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Sedentary Lifestyle Raises Stroke Risks

Posted Aug 16 2013 10:08pm
Posted on Aug. 13, 2013, 6 a.m. in Stroke Exercise
Sedentary Lifestyle Raises Stroke Risks

Australian researchers confirm the importance of regular physical activity for stroke prevention.  Analyzing data collected in the Reasons for Geographic and Racial Differences in Stroke (REGARDS) study involving 30,239 Americans, ages 45 years and over, with follow-up every 6 months for stroke events.  Michelle N. McDonnell, from the University of South Australia (Australia), and colleagues found that 33% of the subjects reported a lack of physical activity, which associated with a hazard ratio of 1.2. While there was no significant association between physical activity frequency and risk of stroke by sex groups, there was a trend toward increased risk for men reporting physical activity of zero to 3-times a week, as compared with those who were active four or more-times a week.  The study authors warn that: “Self-reported low [physical activity] frequency is associated with increased risk of incident stroke.”

McDonnell MN, Hillier SL, Hooker SP, Le A, Judd SE, Howard VJ.  “Physical Activity Frequency and Risk of Incident Stroke in a National US Study of Blacks and Whites.”  Stroke. 2013 Jul 18.

  
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Anti-Aging Forum MLDP Join A4M
Tip #192 - Stay Connected
Researchers from the University of Chicago (Illinois, USA) report that social isolation may be detrimental to both mental and physical health. The team analyzed data from the National Social Life, Health, and Aging Project, a nationwide US study involving 3,000 men and women, ages 57 to 85 years. They arrived at three key findings regarding the relationships between health and different types of isolation:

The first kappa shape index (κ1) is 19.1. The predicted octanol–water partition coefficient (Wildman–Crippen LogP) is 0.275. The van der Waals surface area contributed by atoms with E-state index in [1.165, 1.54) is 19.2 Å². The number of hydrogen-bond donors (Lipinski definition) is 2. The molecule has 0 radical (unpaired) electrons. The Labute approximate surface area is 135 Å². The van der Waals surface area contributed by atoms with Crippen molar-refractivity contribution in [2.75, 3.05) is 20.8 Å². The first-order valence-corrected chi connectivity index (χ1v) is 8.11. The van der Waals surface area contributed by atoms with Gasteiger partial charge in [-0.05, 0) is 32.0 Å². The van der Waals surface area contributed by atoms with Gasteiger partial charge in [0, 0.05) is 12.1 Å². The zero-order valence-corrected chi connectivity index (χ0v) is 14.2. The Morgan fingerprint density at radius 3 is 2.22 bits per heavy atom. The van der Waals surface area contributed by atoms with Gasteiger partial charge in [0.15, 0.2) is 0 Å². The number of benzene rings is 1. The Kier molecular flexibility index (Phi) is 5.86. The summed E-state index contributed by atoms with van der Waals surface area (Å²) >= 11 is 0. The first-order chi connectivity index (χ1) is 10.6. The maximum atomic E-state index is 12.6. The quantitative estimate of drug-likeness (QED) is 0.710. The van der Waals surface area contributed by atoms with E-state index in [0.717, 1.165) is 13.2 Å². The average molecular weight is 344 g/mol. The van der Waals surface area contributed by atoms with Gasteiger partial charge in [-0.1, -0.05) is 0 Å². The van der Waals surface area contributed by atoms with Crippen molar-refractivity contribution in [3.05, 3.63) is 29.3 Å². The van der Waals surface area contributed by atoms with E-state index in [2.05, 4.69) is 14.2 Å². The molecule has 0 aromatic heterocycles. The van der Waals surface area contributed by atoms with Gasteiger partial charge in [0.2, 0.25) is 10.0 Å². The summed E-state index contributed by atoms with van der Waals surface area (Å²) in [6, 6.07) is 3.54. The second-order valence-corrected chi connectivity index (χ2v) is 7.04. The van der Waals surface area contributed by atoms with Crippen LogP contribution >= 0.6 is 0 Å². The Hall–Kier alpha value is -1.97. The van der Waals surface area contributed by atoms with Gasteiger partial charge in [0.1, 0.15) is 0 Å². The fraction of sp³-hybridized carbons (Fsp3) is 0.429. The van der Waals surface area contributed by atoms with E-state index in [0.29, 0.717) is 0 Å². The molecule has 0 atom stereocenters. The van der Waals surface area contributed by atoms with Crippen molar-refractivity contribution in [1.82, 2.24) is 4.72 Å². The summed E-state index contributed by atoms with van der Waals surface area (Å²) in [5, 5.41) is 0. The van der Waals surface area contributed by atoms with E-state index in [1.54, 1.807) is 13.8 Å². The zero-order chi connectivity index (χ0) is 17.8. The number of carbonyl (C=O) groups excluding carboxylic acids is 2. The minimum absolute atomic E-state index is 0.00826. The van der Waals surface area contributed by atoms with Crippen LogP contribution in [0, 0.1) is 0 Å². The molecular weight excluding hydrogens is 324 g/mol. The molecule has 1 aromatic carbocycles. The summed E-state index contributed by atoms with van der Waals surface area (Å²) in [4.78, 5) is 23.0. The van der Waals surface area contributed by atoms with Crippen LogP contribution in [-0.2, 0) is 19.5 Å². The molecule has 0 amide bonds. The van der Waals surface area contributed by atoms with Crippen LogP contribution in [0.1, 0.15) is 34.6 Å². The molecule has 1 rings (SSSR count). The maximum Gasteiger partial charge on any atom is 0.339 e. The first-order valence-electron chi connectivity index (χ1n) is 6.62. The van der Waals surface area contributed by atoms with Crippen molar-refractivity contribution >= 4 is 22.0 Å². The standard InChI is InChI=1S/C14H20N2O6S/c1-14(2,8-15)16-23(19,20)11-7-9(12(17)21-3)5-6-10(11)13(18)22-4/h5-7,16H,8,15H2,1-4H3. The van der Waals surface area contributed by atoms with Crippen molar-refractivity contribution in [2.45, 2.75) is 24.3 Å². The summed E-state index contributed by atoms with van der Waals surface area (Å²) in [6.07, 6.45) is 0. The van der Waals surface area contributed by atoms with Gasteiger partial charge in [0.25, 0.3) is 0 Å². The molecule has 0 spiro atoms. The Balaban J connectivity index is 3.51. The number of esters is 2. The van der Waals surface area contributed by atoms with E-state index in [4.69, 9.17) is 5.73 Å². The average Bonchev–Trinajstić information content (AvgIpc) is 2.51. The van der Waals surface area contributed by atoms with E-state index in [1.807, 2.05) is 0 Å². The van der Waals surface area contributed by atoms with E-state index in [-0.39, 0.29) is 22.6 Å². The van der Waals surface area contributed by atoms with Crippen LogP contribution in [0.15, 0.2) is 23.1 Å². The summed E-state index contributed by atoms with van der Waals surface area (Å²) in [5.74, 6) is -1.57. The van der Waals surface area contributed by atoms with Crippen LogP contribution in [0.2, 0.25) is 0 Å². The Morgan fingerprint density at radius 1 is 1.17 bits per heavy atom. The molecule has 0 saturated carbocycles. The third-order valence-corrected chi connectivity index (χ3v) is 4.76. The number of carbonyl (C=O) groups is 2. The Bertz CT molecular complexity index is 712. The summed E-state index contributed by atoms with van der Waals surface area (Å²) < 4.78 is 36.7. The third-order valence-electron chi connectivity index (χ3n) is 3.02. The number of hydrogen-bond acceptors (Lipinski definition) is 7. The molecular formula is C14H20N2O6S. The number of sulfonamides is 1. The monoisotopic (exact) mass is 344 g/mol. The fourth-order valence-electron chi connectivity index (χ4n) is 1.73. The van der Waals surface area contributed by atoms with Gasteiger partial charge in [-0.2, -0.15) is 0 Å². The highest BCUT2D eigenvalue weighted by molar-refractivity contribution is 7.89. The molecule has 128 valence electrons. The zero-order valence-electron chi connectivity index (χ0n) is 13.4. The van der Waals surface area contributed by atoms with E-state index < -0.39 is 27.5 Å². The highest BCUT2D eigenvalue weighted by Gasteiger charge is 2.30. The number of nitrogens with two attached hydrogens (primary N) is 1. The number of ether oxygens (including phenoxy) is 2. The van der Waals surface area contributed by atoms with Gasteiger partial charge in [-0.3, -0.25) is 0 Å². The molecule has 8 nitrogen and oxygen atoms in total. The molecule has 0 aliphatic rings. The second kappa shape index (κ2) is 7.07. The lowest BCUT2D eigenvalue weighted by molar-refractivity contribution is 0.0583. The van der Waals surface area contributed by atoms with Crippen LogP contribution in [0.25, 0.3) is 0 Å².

• The researchers found that the most socially connected older adults are three times as likely to report very good or excellent health compared to those who are least connected, regardless of whether they feel isolated.

• The team found that older adults who feel least isolated are five times as likely to report very good or excellent health as those who feel most isolated, regardless of their actual level of social connectedness.

• They determined that social disconnectedness is not related to mental health unless it brings feelings of loneliness and isolation.

Separately, Rush University Medical Center (Illinois, USA) researchers studied 906 older men and women, testing their motor functions (including grip, pinch strength, balance, and walking) and surveying their social activity, for a period of 5 years. Those study participants with less social activity were found to have a more rapid rate of motor function decline. Specifically, the team found that every one-point decrease in social activity corresponded to an increase in functional aging of 5 years, translating to a 40% higher risk of death and 65% higher risk of disability.

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